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What Makes A Real Estate Lease Legal in California?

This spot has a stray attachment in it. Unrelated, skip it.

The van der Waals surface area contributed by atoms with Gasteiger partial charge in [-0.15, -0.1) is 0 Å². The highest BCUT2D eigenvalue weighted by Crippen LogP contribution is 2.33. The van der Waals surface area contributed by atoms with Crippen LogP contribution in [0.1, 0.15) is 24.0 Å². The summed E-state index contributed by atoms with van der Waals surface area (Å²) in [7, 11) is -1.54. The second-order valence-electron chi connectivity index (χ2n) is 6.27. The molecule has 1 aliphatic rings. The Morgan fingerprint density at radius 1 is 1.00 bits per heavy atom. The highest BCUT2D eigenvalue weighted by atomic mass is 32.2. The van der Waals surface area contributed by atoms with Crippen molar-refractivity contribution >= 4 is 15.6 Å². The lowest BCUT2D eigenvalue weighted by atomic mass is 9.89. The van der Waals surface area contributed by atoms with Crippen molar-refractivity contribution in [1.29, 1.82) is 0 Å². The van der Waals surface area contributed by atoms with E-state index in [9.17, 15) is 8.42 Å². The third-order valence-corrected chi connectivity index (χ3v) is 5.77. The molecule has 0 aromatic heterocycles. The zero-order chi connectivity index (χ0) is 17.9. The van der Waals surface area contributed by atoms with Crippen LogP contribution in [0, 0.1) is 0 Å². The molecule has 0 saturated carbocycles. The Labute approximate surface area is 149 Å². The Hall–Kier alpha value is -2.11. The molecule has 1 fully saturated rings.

In these difficult economic times, as more and more people are forced to walk away from their homes and lease a home or apartment until the economy turns around, it becomes important again to know some of the rules regarding leases in California. The Statute of Frauds in California requires that a lease for more than a year must be in writing. Consequently, an oral agreement for a rental period of a year or less is still valid where the parties intended to create such a lease. Here's the tricky part to all of this. If the parties verbally agree to a year's lease before the lease goes into effect, the oral agreement is invalid as the lease will expire more than a year after the lease was made. The minimum legal components of a lease are a statement of the parties, a description of the property, the duration of the lease, the amount of the rental, and the time and manner of the rental payment. Leases usually require a great more than just those terms however. What extra terms are included are up to the parties. The failure to contain other elements does not cause the lease to be invalid. However, if the tenant is required to waive his legal rights as to security deposits, litigation, notices of hearings, suing the landlord or a landlord entering the premises, such waivers are generally void and can be attacked as contrary to public policy. Security deposits are a matter of real estate regulation. Landlords of residential (as opposed to commercial) property are limited to requiring a security deposit of two month's rent for unfurnished property and three month's rent for furnished property. A landlord can increase the security deposit by one-half a month's rent for a waterbed, but when was the last time anyone saw a waterbed? A landlord can also require that the first month's rent be paid in advance. If the lease states that late charges will be imposed for late payment of the rent, late charges are legal. Courts have held 1 1/2 percent to be legal and 20 percent to be excessive. Landlord-tenant law is in many respects far more complex than basic contract law. The handbooks on landlord and tenant law are extensive and the statutory regulations are many. On top of that, the rules regarding leases differ dramatically between residential and commercial leases. When seeking the advice of an attorney regarding a commercial lease, it is helpful to hire an attorney who is also a commercial real estate broker or Realtor as such an attorney may also have additional experience in the practical aspects of commercial real estate leases.

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